34 Loy. L.A. L. Rev. 1391 (2000-2001)
Interest Groups and Judicial Elections

handle is hein.journals/lla34 and id is 1423 raw text is: INTEREST GROUPS AND JUDICIAL
Anthony Champagne*
Interest groups have, of course, long had a role in judicial elec-
tions (or, for that matter, judicial appointments). Interest groups
provide necessary funding for elective judges to reach voters. They
are also intermediaries between judicial candidates and voters in the
sense that they assist candidates in communicating with, and in mo-
bilizing, voters. Interest groups can also provide important cues to
voters about the attitudes and values of judicial candidates. In a re-
cent superior court race in California, for example, one candidate
obtained the endorsements of the Sacramento County Deputy Sher-
iff's Association and the Sacramento Police Officers' Association.'
If a voter knew nothing else about the candidate-for example, did
not know that the candidate had been a police officer for fourteen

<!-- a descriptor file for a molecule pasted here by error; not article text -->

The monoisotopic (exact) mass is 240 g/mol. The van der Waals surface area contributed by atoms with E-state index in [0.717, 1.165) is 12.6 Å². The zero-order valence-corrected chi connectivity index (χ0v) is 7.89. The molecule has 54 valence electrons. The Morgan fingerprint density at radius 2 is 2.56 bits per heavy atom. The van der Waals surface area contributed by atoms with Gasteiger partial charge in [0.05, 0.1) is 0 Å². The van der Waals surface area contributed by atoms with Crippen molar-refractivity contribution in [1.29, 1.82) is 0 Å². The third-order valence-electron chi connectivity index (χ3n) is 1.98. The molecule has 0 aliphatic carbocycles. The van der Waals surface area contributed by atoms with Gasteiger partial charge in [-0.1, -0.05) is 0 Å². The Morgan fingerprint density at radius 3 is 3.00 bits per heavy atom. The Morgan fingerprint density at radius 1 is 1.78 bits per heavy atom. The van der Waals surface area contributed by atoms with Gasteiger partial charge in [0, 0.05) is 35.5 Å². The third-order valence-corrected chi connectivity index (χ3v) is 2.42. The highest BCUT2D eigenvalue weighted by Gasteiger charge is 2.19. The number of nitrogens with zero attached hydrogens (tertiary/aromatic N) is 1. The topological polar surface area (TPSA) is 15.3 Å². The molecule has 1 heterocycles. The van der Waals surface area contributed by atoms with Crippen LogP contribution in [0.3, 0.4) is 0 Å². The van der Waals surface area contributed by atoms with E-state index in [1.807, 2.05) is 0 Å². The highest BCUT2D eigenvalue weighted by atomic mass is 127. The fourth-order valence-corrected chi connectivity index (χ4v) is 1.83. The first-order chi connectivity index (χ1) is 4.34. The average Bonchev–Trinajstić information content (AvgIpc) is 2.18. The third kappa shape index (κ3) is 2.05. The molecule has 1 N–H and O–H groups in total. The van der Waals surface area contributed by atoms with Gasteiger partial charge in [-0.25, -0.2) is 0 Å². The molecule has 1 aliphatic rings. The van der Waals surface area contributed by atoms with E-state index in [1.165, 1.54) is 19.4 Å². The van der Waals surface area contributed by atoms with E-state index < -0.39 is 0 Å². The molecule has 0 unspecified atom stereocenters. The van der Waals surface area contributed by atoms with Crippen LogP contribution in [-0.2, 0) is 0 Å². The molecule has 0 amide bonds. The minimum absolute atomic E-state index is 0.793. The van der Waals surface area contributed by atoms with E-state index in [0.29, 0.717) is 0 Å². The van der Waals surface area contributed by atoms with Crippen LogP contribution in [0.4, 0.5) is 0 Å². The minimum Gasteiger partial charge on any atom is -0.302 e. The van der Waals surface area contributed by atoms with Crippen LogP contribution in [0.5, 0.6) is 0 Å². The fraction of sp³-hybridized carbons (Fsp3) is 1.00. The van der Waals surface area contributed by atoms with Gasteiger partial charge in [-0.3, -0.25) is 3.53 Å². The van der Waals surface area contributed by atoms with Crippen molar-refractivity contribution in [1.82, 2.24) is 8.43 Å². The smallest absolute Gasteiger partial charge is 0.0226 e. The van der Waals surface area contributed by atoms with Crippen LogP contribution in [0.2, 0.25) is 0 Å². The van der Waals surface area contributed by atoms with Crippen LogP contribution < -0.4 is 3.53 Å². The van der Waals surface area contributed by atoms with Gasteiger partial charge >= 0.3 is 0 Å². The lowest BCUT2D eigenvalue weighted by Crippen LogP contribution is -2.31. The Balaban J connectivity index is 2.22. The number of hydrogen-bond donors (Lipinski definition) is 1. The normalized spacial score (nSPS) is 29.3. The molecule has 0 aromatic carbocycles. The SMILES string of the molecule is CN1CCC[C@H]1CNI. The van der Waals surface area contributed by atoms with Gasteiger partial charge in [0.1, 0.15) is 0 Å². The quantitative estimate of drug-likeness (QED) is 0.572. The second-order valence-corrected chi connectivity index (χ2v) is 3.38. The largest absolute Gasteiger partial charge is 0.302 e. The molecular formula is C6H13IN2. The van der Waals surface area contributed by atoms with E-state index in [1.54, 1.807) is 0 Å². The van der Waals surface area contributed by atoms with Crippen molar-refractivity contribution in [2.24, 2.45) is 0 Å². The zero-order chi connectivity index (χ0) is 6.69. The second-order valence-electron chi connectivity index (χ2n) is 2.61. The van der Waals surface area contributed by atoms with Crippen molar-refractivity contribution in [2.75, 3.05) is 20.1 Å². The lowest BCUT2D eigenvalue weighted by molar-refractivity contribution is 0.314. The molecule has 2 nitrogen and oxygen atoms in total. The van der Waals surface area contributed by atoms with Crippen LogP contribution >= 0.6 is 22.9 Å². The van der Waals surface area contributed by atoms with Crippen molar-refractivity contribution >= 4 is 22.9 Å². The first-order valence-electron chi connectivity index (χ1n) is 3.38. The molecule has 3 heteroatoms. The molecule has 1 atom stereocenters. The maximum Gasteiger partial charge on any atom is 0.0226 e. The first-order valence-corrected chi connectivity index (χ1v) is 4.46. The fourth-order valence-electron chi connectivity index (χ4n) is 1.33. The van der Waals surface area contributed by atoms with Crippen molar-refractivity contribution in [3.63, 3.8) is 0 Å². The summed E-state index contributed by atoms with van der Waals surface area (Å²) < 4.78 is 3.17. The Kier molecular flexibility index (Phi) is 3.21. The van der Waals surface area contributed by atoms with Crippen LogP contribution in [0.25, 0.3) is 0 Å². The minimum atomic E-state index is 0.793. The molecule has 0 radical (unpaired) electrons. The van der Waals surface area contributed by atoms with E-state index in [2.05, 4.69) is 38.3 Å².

years or a prosecutor for fifteen years-those endorsements would
provide a hint that the candidate was viewed as being pro-law en-
forcement. In states where the parties are not heavily involved in ju-
dicial elections, interest groups become crucial in providing cues to
voters about the attitudes and values of judicial candidates and in
mobilizing voters for the elections.
Although interest groups are often discussed in a pejorative
manner, they are essential to the functioning of a pluralist
* Professor, School of Social Sciences, The University of Texas at Dallas.
This paper was prepared specifically for the Summit on Improving Judicial
Selection. The views expressed in this paper are those of the author and do not
necessarily reflect the views or opinions of the National Center for State
Courts, the Joyce Foundation, or the Open Society Institute.
1. These endorsements (along with other interest group endorsements) are
found in Gary Delsohn, Spending, Integrity Hot Issues in Judge Race,
SACRAMENTO BEE, Sept. 10, 2000, at B1.

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